### Tables 2 and 3 list the asymptotic e ciencies of the elements of the MCD estimator at some Student distributions F with degrees of freedom, for several values of p and for = 0:25 and 0:5: Corresponding values for the normal distribution (which is the limit case for ! 1) are also reported. One sees that at these heavier tailed distributions it remains true that the e ciency gain taking = 0:25 instead of the usual = 0:5 is considerable. Moreover, at the Student distribution with 5 degrees of freedom, the MCD (with = 0:25) is even more e cient than the classical covariance matrix estimator.

1999

Cited by 11

### Table 4: Estimates with Covariates

2004

### (Table 4). The result was a negative covariance between

"... In PAGE 6: ... Estimates of the covariance D1 were negative for environments were examined. Upper and lower bounds of 95% every trait (Table4 ). All five genotype H11003 environment confidencelimits werecomputed forpanmictic populationmeans interaction components were significant for grain yield.... In PAGE 6: ... were generally small with respect to main effects, and usually not larger than two standard errors except H92682AE RESULTS and D*2E for grain moisture and H*E for ear height (Ta- Inbreeding Depression ble 4). Predicted variances among lines in each genera- tion of inbreeding showed an increasing trend from the Inbreeding depression was found for all six traits in S0 (noninbred half-sib families) generation to the S4 both the evaluation of individual lines and in the bulk generation (Table4 ). The predicted variance among S4 entry experiment (Table 3).... In PAGE 6: ...etween 0.95 and 1.18 for remaining traits, demonstra- tween experiments except for grain yield (Table 3). The ting that inbreeding did not result in a doubling of total confidence interval on the rate of inbreeding depression genetic variance as expected under an additive model for grain yield in the evaluation of individual lines was (Table4 ). The ratio of total genetic variance at F H11005 1 less than half the size of the corresponding interval from to additive variance, also expected to be 2 under an the bulk entry experiment (Table 3).... In PAGE 6: ...39 and 2.28 for grain yield and grain moisture, respectively and was less than two for Genetic Variances other traits (Table4 ). In contrast to changes in total All five genotypic covariance components (H92682A, H92682 D, variance, large increases in variance of dominance devi- D1, D*2 , H*) were larger than two standard errors for ations were observed with inbreeding.... In PAGE 6: ....65, 3.33, and 3.01 times the variance of dominance deviations of noninbred individuals, H92682 D, for grain yield, ear height, and plant height, respectively. Estimates of the degree of dominance were over 2 for all traits except grain moisture (Table4 ). The degree of dominance for grain moisture was not significantly greater than 1.... In PAGE 6: ... The degree of dominance for grain moisture was not significantly greater than 1.0, which corresponds to complete domi- nance (Table4 ). Correlations between genotypic values, G, and breeding values, A, ranged from 0.... In PAGE 9: ... Conversely, a large H*, as we obtained, may suggest a few loci with large effects on Variances of breeding values and dominance devia- inbreeding depression, or high levels of linkage disequi- tions both increased with inbreeding: (i) variance of breed- librium so that alleles at sets of linked loci are acting ing values of inbred individuals is twice the variance of as single loci. Therefore, our large estimates of H* and breeding values of noninbred individuals by definition, the degree of dominance could suggest the presence of (ii) variance of inbred dominance deviations was greater a few regions with segregating recessives at several loci than the variance of panmictic dominance deviations tightly linked in repulsion phase with relatively large for five of six traits (Table4 ). However, the variance of effects.... ..."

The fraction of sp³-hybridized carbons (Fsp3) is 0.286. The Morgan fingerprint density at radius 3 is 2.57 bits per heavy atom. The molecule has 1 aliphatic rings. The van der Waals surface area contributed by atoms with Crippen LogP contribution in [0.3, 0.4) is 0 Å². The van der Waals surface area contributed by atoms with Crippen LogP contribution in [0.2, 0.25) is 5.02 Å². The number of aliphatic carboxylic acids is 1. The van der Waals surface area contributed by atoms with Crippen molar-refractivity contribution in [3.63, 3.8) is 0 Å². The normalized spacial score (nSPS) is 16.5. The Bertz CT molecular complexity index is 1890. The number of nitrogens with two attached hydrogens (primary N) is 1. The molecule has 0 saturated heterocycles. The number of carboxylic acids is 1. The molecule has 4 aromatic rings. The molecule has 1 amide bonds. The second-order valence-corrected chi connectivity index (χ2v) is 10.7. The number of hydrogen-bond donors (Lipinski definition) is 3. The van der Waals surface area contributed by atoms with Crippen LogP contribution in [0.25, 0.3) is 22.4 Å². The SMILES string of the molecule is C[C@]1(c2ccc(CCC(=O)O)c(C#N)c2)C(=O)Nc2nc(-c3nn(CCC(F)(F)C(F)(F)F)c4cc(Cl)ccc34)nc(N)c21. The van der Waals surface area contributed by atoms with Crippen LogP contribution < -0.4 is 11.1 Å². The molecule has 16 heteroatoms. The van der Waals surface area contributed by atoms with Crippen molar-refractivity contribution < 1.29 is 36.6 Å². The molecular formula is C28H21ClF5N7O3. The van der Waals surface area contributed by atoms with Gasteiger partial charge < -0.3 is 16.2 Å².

### TABLE I PERFORMANCE OF THE COVARIATION ESTIMATOR.

2006

Cited by 5

### TABLE I PERFORMANCE OF THE COVARIATION ESTIMATOR.

### Table 5 With Income as an active covariate:

2003

Cited by 1

### Table 3. Standardized likelihood estimates for covariates

"... In PAGE 12: ...-.036 versus -.023). The stronger effects for the second interval in Beijing may be partly a consequence of a longer lag period, which provides a longer duration for effects to occur. Standardized estimates of the effects of covariates on functional limitation and economic well-being are shown in Table3 . The direction and significance for the majority of variables are as would be expected and, for the most part, effects across settings are similar.... ..."